It is also worthwhile remembering that his anti-Muslim, anti-Mexican, anti-free trade, and pro-white supremacy rhetoric are simply his flawed personality shining through. His domestic policy views such as anti-global warming, anti-women’s rights, anti-regulatory, anti-healthcare, and pro-tax cuts for the wealthy are paper thin positions which he could alter in a heart beat, a heart beat which was advantageous for him personally.

And let us not forget, these domestic policies are largely held by Congress’ Republican majority.  Remember “repeal and replace”?

On foreign policies, like the US relationship with Russia, China, and NATO countries flow from incompetence. Trump’s ADHD-like focus is well demonstrated with global hotspots like Syria, Iraq, Turkey, Iran, Afghanistan, India, and North Korea… where Trump posits no over arching policy or consistency of action.   Whack-a-mole time, anyone?

So crying or lashing out at what an embarrassment President Trump might be, those dissatisfied ought to focus on what can be done. How about

  • Sharing your dissatisfaction with your Congress members, especially if they are Republicans
  • Gear up for the midterm elections and get out the vote – goal to take away control of the House or the Senate, or both from Republicans
  • Come to grips with a “center, slightly left” agenda.  Defer a highly progressive platform until 2024
  • In 2020, get out the vote and pick anyone but Donald Trump.

Complaining about the person our system elected won’t fly. Everyone deserves a portion of the blame. And, the only way to find relief (and consolation) is through the ballot box.

The Wheel Goes ‘Round

August 16, 2017

A useful exercise for any person, 8 months into the Trump Presidency, might be to recall or read recounts of George W Bush’s 8 years. While there is little similarity between “W” and the Trumpster, as individuals, there are all sorts of signals that the Trump Administration is stumbling down a similar, risk infested path. Time will tell if the outcomes repeat those of “W”.

George W Bush was elected in a contested race with a minority of the popular vote and a generous assist from the Supreme Court to garner a small majority in the Electoral College. Despite this modest victory, the Bush team treated his win as a mandate.

The Bush White House asserted the country demanded change and “W” would bring it.
The Bush White House began its term with a positive Federal Budget, but that did not last long. Lock step with his Republican controlled Congress, “W” sought and received Congressional OK for tax reductions (actually 2). The tax reductions were intended to “pay for themselves” but as surely as supply side economics does not work, “W” cuts drove the Budget negative and the Federal Deficit began to grow.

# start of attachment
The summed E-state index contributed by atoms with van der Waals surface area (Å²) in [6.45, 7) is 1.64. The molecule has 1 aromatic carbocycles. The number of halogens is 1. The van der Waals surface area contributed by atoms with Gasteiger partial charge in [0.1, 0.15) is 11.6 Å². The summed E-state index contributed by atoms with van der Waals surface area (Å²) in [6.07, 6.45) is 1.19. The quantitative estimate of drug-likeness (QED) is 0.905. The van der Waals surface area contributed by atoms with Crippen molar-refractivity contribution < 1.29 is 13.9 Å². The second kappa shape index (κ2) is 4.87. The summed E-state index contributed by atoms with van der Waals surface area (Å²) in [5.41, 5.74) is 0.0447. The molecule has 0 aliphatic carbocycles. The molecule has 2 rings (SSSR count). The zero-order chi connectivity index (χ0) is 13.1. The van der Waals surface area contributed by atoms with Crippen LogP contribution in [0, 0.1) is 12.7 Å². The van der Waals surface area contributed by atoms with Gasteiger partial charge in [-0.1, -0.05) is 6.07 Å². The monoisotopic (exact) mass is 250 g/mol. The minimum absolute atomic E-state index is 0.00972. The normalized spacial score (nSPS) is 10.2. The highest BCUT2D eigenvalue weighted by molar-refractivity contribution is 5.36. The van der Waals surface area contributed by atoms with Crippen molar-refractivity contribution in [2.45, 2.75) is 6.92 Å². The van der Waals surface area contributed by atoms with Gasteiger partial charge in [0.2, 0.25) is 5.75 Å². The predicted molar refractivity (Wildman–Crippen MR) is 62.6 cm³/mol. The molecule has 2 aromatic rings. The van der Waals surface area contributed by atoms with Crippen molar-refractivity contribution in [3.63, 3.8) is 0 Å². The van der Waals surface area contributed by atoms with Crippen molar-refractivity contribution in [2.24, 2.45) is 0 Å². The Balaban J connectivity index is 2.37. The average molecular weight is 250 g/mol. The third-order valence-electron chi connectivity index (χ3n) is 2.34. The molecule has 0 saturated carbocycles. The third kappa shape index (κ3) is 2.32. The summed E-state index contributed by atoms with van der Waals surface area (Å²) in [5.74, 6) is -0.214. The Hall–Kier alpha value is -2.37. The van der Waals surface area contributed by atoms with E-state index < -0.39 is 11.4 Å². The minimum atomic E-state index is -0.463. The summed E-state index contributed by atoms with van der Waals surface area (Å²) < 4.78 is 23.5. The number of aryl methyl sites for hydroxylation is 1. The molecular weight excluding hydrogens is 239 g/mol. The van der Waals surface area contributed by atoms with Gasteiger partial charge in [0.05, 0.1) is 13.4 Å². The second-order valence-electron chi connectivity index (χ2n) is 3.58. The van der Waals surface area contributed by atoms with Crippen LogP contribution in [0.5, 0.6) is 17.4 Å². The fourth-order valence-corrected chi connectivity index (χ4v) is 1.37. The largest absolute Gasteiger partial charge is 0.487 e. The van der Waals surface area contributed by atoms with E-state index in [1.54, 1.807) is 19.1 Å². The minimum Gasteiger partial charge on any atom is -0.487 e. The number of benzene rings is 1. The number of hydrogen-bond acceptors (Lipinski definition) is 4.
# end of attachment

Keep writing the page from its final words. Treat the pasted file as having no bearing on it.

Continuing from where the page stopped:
Then world events entered the picture. Terrorists hijacked four airliners and crashed three of them into the World Trade Center and the Pentagon. The fourth aircraft was intentionally crashed just east of Pittsburg when passengers attempted to take back control.

But 9/11 set off a series of inexplicable events fully unforced White House errors.
With most of the world’s countries acting as allies, the US undertook a police action in Afghanistan and in short order, decapitated the Taliban government which had allowed Osama ben Laden and al Qaeda to operate openly. Then without notice or debate, the police action morphed into regime change and nation building. Oh, and by the way, more spending without any budgetary method of paying, hence the deficit grew even faster.

Bush and his Congressional colleagues were also certain there was over regulation from previous administrations and simply too much government. “W’s” approach was department budget cuts and even better, to appoint department leaders who would look the other way on their Departments administrative duties. Hubris took on new meaning.

Unfortunately, nature sent its own message in the form of Hurricane Katrina.

With the Federal Emergency Management Agency (FEMA) headed by an inexperienced Michael Brown, the nation got to see a leader more concerned about his appearance than possessing the competence necessary for “managing” a response to a natural devastation.

On a different matter, to this day, there exists no credible explanation for why “W” allowed the US to invade and occupy Iraq. For sure there are attempts to attach the Iraq War to faulty intelligence but strategically there has never been a credible explanation.